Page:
“It’s not a good thing when you have a family and you are supporting your wife, your kids,” Abdinasser Ahmed told The Denver Post. While this is the story of thousands of immigrants across America, Ahmed’s experience is a little different. He is one of the 190 Muslim workers who were fired late last month from Cargill Meat Solutions factory in Fort Morgan, Colo. as the result of, to put it mildly, a “prayer dispute.”
This dispute arose after approximately 200 Muslims, most of them immigrants from Somalia, were denied a break from their schedule to perform their daily prayer, which lead to a three-day strike that ended in their dismissal.
Out of the 2,100 workers, between 600 and 700 are Muslims who were previously provided a space for their worship. But Asha Abuukar, a Cargill employee since 2011, asked, “Why are you giving us a place to pray if we aren’t given the time to pray?” Now, five years later, the Muslim employees are being told: “If you want to pray, go home.”
However, a spokesman for Cargill, Michael Martin, claimed that the company’s actions have been mischaracterized, stating, “At no time did Cargill prevent people from prayer at Fort Morgan, nor have we changed policies related to religious accommodation and attendance.
Three days into the strike, Cargill illegally fired 190 of the 200 protestors. Cargill defended their actions, claiming that company policy allowed them to dismiss any employee who doesn’t show up for work for three days, or call their supervisor to request time off.
The Council on American–Islamic Relations (CAIR) has negotiated on behalf of 100 strikers, who have been persistent in their demand for a prayer space, in hopes of resolving this issue soon.
CAIR spokesman Jaylani Hussein asserted that typically, Muslim employees would pray during their allotted 15-minute break or their unpaid 30-minute lunch break, with prayer times changing depending on the season. In a statement to the Denver Post, Martin argued that “there has been a desire among some employees to go in larger groups of people to pray. We just can’t accommodate that. It backs up the flow of all the production. We’re a federally inspected, USDA inspected plant. We have to ensure food safety. We have to ensure the products we produce meet consumer expectations.”
We at MuslimGirl spoke with Amer Zahr, a professor at the University of Detroit Mercy School of Law, who is involved in this case and said that this issue is a multifaceted one.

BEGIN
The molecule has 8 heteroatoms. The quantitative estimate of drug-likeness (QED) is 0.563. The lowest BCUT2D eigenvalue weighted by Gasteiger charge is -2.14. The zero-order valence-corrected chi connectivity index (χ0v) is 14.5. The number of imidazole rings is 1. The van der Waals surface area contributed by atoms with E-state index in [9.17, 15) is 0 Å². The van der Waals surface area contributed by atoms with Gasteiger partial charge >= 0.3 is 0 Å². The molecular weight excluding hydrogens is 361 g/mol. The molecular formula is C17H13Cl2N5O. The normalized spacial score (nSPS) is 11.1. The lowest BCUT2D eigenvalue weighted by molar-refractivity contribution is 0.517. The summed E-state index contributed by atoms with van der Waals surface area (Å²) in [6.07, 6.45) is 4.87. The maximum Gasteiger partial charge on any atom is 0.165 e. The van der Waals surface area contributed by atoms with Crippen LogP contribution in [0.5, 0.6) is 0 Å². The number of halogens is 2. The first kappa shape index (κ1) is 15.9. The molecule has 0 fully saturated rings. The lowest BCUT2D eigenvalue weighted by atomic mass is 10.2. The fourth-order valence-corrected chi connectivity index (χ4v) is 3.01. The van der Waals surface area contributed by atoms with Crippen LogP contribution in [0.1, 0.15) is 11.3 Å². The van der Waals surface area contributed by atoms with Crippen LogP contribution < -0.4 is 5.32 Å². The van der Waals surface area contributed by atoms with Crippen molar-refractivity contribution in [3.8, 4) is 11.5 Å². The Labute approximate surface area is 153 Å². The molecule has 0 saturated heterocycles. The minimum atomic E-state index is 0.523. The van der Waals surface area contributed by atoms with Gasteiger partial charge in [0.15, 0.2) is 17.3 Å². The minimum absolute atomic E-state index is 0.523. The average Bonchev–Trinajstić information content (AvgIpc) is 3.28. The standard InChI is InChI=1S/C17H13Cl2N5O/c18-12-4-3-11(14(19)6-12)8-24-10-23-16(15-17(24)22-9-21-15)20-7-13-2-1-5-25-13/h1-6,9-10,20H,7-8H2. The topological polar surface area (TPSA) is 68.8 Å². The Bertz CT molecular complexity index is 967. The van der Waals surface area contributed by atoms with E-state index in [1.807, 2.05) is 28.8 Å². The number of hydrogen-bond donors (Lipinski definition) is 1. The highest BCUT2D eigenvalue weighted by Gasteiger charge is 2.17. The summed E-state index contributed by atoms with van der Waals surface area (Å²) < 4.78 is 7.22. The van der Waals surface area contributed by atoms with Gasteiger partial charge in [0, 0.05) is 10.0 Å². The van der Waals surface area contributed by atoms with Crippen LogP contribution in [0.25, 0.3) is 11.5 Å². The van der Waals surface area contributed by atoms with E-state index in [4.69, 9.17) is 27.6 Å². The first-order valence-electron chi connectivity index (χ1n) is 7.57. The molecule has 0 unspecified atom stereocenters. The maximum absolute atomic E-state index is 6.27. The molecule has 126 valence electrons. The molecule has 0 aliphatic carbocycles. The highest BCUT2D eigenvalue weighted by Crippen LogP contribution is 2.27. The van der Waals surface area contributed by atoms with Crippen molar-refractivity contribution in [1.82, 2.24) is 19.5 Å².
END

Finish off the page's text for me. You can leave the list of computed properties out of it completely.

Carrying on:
According to the Civil Rights Act of 1964, employees must be afforded religious accommodation for a “reasonable” request, which he said Cargill failed to provide.
The company responded to media requests with this statement: “Cargill makes every reasonable attempt to provide religious accommodation to all employees based on our ability to do so without disruption to our beef processing business at Fort Morgan.”
Although the accommodation may cause some minor disturbances, Zahr argued it is not legally permissible to deny the employees a religious need just because it will have a minimal effect on the business. “It is expected that the accommodation will have some sort of effect on an employer — that’s why it’s called an ‘accommodation.'”
Considering the employees were carving out their prayer times from the breaks they’re allotted by law, it requires very little effort for supervisors to simply work with employees to schedule breaks in small group rotations that keep production flowing smoothly, while fulfilling the religious obligations of the Muslims.
The union responsible for defending the Muslim employees who participated in the strike abandoned their members shortly after their dismissal. Had the workers identified with another religion, it’s reasonable to assume that the outcome would have been quite different.
“This all happened because of the extreme climate of Islamophobia,” Zahr said.
Written by Naaz Modan.
Image: Screengrab from CNN Video